Yet fast casual remains a singular force in food service, one that continues to dominate the cultural landscape. So, a little more than a decade into its reign, we thought we’d check in on the industry: what do consumers want from a fast casual experience, what are they actually getting, and how can operators start to bridge the difference? What concepts most excite consumers, which seem passé at this point, and what can QSR and casual dining operators learn from all of this? These are some of the questions we set out to answer in our 2019 Fast Casual Food Industry Report.
When Beyoncé, reigning queen of all that is pop and popular, took over the world for those two weekends in Coachella (hereafter known as BeyChella), she had spent the previous months eating vegan, reclaiming her legendary curves less than a year after giving birth to twins. No, this isn’t just your humble blogger’s latest attempt to remind the world that he was there, witnessing the defining concert of our generation and falling in love (but, yeah, it kinda is), it is about the mainstreaming of plant-based diets.
Beyond Meat is moving beyond niche, debuting in two QSRs—Del Taco and Carl’s Jr.—over the last several months. Formerly restricted to Whole Foods grocery aisles and pretentious burger joints like Hopdoddy, the entirely plant-based burger patty (peas, faba beans, soy, and beets are the main ingredients), is quite popular. It counts Bill Gates and lifetime ‘it’ boy Leonardo DiCaprio as celebrity investors, to say nothing of General Mills, Tyson Chicken, and even the SPCA on the corporate side.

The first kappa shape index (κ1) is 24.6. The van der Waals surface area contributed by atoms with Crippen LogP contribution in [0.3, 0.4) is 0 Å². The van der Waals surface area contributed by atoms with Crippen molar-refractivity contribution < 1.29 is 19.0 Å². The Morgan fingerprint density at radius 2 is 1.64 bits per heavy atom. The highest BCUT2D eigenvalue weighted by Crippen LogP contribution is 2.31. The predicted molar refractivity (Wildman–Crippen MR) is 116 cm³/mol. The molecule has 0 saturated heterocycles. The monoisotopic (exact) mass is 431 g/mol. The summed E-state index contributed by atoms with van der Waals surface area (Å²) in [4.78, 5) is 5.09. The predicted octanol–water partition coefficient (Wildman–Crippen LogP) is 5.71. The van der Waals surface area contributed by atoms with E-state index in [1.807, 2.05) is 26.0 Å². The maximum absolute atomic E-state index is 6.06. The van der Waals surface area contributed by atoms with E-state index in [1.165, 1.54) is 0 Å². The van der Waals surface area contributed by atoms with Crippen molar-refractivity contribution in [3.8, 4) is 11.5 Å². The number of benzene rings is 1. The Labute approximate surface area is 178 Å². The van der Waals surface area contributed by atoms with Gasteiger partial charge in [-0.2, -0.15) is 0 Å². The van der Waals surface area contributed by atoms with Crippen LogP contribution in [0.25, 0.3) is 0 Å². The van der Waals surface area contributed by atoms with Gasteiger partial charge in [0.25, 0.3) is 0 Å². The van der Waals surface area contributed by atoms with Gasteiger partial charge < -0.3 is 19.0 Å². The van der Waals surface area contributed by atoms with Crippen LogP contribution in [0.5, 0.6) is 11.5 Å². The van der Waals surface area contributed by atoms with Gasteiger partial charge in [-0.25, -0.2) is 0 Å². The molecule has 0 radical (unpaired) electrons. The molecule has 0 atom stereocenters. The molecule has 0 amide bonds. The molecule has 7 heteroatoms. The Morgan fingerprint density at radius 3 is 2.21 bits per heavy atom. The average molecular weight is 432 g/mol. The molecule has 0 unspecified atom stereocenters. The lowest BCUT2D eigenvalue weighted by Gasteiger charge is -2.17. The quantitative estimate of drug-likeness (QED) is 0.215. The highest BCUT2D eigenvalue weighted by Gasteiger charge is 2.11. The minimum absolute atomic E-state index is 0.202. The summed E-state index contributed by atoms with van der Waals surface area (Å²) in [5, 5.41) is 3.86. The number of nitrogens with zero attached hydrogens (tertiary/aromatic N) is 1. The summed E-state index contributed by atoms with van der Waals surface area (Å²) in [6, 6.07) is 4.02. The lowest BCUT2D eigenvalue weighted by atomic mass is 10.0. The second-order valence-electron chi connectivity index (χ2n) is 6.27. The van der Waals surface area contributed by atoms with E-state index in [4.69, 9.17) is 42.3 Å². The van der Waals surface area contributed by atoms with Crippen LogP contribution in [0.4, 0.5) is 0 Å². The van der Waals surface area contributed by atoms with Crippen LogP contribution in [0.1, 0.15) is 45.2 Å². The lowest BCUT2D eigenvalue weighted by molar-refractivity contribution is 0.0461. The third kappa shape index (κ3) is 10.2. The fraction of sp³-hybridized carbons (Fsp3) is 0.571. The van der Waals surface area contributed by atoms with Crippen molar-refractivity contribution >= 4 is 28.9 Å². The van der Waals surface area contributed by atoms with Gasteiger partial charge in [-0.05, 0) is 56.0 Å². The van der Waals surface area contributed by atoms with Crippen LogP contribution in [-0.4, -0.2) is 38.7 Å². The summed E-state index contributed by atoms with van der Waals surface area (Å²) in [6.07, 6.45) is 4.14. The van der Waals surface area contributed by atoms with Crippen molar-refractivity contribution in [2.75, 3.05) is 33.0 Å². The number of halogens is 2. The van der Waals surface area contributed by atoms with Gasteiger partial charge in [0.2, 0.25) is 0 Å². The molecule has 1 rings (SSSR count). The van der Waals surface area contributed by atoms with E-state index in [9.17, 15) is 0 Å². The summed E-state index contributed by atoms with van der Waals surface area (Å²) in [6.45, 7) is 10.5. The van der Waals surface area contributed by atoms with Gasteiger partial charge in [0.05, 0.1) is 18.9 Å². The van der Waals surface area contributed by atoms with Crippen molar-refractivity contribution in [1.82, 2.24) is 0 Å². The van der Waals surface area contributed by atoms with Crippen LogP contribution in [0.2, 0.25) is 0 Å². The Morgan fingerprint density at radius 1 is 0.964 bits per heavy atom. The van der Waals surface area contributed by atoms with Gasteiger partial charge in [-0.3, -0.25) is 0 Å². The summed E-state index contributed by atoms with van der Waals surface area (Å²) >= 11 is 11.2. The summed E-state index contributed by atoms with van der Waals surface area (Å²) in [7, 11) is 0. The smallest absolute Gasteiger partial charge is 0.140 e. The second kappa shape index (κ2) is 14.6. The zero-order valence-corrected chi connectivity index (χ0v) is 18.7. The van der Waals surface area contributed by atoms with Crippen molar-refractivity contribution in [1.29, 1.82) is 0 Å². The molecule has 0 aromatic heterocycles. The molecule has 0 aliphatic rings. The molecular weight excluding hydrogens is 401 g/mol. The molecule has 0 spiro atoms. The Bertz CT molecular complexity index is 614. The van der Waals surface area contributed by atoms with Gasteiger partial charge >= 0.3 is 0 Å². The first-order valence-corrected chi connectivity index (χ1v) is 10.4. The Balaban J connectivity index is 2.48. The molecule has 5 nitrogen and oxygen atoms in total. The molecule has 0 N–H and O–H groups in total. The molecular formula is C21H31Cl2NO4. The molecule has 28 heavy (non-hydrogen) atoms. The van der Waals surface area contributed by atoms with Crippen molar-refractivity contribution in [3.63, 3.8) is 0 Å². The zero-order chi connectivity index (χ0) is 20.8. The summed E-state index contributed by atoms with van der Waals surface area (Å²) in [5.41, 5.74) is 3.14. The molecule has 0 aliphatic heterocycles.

It’s a short week and still relatively quiet in the hallways, so we are gonna bet that not many of you have too much time to devote to your weekly market research fix.
As with burgers and fast food, there has been a recent plant-based surge in the dairy case, particularly with beverages such as soy and almond milk (though the dairy industry would prefer you reserve the term 'milk' for their products). Indeed, the global dairy alternative drink market is expected to bring in $16.3 billion this year, and when expanded to include dairy-free food alternatives like yogurt and cheese, the market is expected to be at $30 billion by 2024.